Director of CPT challenges Bluffton University to be creatively maladjusted
Challenging students, faculty and staff to follow Dr. Martin Luther King’s call from a 1963 speech, to become creatively maladjusted, Sarah Thompson, executive director of Christian Peacemaker Teams, spent four days at Bluffton University.
The theme carried through all of her activities on campus including Forum, chapel and training with faculty and staff.
To a Forum crowd of more than 800 students, faculty, staff and community members, Thompson started with a quote from King: “There are certain things in our nation and in the world which I am proud to be maladjusted and which I hope all people of good-will will be maladjusted… I say very honestly that I never intend to become adjusted to segregation and discrimination. I never intend to become adjusted to religious bigotry. I never intend to adjust myself to economic conditions that will take necessities from the many to give luxuries to the few. I never intend to adjust myself to the madness of militarism, to self‐defeating effects of physical violence.”
She encouraged the students to learn about others so that they will become less likely to step on them in their desire to climb to the top. Thompson says by doing this, “We become like King, less willing to be stepped on and uphold a system of segregation, religious bigotry and discrimination. Part of being a peacemaker is disturbing the peace.”
She continued, “If you graduate from Bluffton and your life remains completely disconnected from the life of the person who made your shirt or grows your food then your degree means nothing,” said Thompson.
Thompson spent a considerable amount of time with students and the same message continued with them at a private dinner with the multicultural student organization, a meeting with the PEACE Club and during Chapel. Her Chapel sermon, Creatively Maladjusted, centered on Romans 12: 1-3.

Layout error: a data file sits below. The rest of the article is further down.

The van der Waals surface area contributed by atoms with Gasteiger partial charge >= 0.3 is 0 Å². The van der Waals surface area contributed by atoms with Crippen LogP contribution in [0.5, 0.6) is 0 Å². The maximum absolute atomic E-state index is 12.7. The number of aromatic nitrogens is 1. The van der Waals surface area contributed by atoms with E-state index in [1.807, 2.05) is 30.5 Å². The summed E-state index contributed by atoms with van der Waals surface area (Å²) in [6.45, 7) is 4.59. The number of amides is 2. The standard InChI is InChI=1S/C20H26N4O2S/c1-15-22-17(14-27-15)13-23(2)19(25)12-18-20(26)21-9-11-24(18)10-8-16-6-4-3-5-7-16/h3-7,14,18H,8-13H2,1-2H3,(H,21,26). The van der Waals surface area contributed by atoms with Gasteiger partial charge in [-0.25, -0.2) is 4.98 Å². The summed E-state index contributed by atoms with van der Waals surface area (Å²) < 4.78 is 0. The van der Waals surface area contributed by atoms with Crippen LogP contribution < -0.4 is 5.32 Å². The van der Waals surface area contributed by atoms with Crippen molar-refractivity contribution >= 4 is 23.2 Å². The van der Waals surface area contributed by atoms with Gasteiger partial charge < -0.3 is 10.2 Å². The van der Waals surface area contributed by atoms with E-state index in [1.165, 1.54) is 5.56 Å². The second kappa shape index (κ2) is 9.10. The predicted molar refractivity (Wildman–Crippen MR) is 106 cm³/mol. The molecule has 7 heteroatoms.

Thompson’s message was also pivotal during a workshop she led for faculty and staff on Martin Luther King, Jr. Day.
The workshop consisted of three parts: structured sharing, a conversation from the fishbowl and healing through nature. “When faculty and staff are in touch with what deeply moves them that is transmitted into their teaching and their way of being on campus,” said Thompson.
During the sharing portion, faculty and staff were asked to interact with a co-worker they did not know well. The teams skipped the typical small talk that comes with getting to know somebody and dove straight into finishing sentences such as: To be alive at this precarious moment on earth I’m excited that… and to be alive at this moment on earth what breaks my heart is…
“The time for chit-chat has run out,” said Thompson. “There is too much at stake to let our egos and prejudices get in the way. We need to find our connectedness with one another and build partnerships that transform violence and oppression.”
During the conversations from the fishbowl portion, Thompson and Dr. Crystal Sellers Battle, associate professor of music, held an honest conversation on race as if there was no audience.
“It allows a broader audience to get insight into our life experiences,” said Thompson.
The event ended with Thompson placing a stone, a stick, dry leaves and an empty bowl at the front of the room. The stick represented anger, the stone fear, the leaves sorrow and the bowl emptiness. Participants were welcomed to gather near the objects and to enter the middle by speaking about one of the emotions while holding the object. The activity is based on Joanna Macy’s, “The Work that Reconnects.” And while each of the items represent some sort of pain, they also represent the opposite—desire for justice, courage to speak, opportunity to be filled and love.
“The lens of MLK Day is an invitation to remember the past, celebrate the victories and act for healing and organize for positive social change,” said Thompson. “It’s a great day to be active.”
The lens of MLK Day is an invitation to remember the past, celebrate the victories and act for healing and organize for positive social change. It’s a great day to be active.”